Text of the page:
Fashion Study: 40% Of Aussie Blokes Say “They’re Stylish”, But Only 23% Enjoy Going Shopping

Fashion Study: 40% Of Aussie Blokes Say “They’re Stylish”, But Only 23% Enjoy Going Shopping

A new study into the fashion habits of Aussie men has found they think they’re stylish, spend up big when in store; however, the vast majority admit they don’t like the shopping experience.

B&T Magazine
Posted by B&T Magazine

The study by Roy Morgan Research that more than four in every 10 Aussie blokes agree that they ‘try to look stylish’—a figure that nudges 60 per cent among those aged under 25 years.

Last year, 38.7 per cent of Aussie men aged 14-plus (or nearly 3.8 million men) bought clothing in an average four weeks, up from 36.6 per cent (3.4 million) in 2012. There has also been a slight increase in the proportion of men who say they ‘try to look stylish’, from 39.6 per cent in 2012 to 40.8 per cent in 2016. Among younger men (under 25), the desire to look stylish is much more widespread at 57.8 per cent (up from 50.7 per cent in 2012).

While these figures are relatively low compared to the 66 per cent of women who buy clothes in an average four weeks, and the 62.8 per cnet who try to look stylish, they still represent a sizeable market for fashion retailers. Put it this way: the average amount spent by male clothes shoppers in an average four weeks is $164 each … or about $617 million collectively.

Australian men and clothes shopping: 2012 vs 2016

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The biggest spenders are men aged between 35 and 49, who spend an average $181 each on clothes, followed by the 25-34 bracket ($171) and 50-64 year-olds ($160). Those aged under 25 spend an average $156, with the 65+ group’s average four-weekly clothing spend being the lowest at $140.  All except the youngest age group now spend more compared to four years ago.

But while the average amount Australian men spend on clothes in any given four week period may have increased, less of them are enjoying the experience. Just 23 per cent agree with the statement, ‘I enjoy clothes shopping’, compared with 26.2 per cent in 2012.

This decline is evident across most age groups, with 25-34 year-olds (down from 35.5 per cent to 29 per cent) and 50-64 year-olds (down from 19 per cent to 14.7 per cent respectively) showing the greatest loss of enthusiasm.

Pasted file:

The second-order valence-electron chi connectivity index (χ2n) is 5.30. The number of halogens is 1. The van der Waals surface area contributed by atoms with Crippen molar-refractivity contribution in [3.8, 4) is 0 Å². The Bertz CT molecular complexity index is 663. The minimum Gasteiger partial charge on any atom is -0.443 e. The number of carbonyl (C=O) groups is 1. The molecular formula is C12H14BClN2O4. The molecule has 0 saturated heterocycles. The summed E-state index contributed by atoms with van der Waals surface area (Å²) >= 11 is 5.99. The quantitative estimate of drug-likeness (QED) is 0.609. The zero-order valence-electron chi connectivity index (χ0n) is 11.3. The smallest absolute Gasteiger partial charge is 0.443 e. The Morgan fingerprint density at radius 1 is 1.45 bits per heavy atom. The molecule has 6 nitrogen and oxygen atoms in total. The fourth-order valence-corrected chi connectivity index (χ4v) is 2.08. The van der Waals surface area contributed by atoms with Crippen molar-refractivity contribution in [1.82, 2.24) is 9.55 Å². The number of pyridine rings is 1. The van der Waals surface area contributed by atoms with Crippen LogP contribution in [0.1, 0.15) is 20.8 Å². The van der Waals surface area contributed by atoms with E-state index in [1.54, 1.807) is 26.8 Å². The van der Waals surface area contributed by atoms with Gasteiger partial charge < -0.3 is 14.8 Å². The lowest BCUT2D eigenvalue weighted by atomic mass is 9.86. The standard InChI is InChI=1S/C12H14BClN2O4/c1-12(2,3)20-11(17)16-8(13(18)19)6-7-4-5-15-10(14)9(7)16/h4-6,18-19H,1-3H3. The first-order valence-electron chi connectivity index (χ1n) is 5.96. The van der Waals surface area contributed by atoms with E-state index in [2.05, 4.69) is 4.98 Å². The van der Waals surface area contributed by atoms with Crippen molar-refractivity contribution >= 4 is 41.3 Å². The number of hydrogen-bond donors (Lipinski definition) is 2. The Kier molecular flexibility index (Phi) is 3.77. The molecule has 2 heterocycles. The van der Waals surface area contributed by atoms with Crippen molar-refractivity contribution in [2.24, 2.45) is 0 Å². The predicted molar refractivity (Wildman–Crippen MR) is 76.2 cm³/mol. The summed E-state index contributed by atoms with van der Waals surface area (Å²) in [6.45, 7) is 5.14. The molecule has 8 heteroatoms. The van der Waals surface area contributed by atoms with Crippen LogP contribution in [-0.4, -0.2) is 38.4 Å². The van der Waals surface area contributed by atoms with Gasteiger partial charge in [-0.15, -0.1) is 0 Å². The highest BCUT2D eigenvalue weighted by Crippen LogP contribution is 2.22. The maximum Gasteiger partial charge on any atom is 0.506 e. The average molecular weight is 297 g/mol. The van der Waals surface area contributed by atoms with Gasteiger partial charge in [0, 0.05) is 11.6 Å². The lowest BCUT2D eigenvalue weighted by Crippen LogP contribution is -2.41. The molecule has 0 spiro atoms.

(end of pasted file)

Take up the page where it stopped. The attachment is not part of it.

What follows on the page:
Commenting on the study, Roy Morgan’s communications director, Norman Morris, said: “Roy Morgan data confirms what we all suspected: Australian women are much more likely than men not only to go shopping for clothes in an average four-week period, but to enjoy it. They’re also more concerned with looking fashionable and/or stylish. But as mentioned, the proportion of Aussie men shopping for clothes has risen since 2012, as has the proportion trying to look stylish (albeit only slightly).

“With the influx of international fashion retailers into the local market over the last few years, men’s clothing stores are under just as much pressure as women’s boutiques to remain competitive. To do this, it’s crucial to understand how Aussie men feel about clothes shopping, and how this can differ depending on their age (as we have seen), socio-economic circumstances or even marital status.

“Yes, that’s right: single men are more likely than their coupled-up counterparts (whether married or de facto) to agree that they try to look stylish, that it’s important to look fashionable and that they’re ‘born to shop’! It seems that once a fellow settles down with his partner, he no longer feels the need to worry about such matters…

“Of course, Roy Morgan Single Source also contains insights into the shopping habits and attitudes of different stores’ customers, as well as which stores attract the most male shoppers, and so much more: all of which can help brands and retailers reach the consumers most receptive to their particular offering,” he said.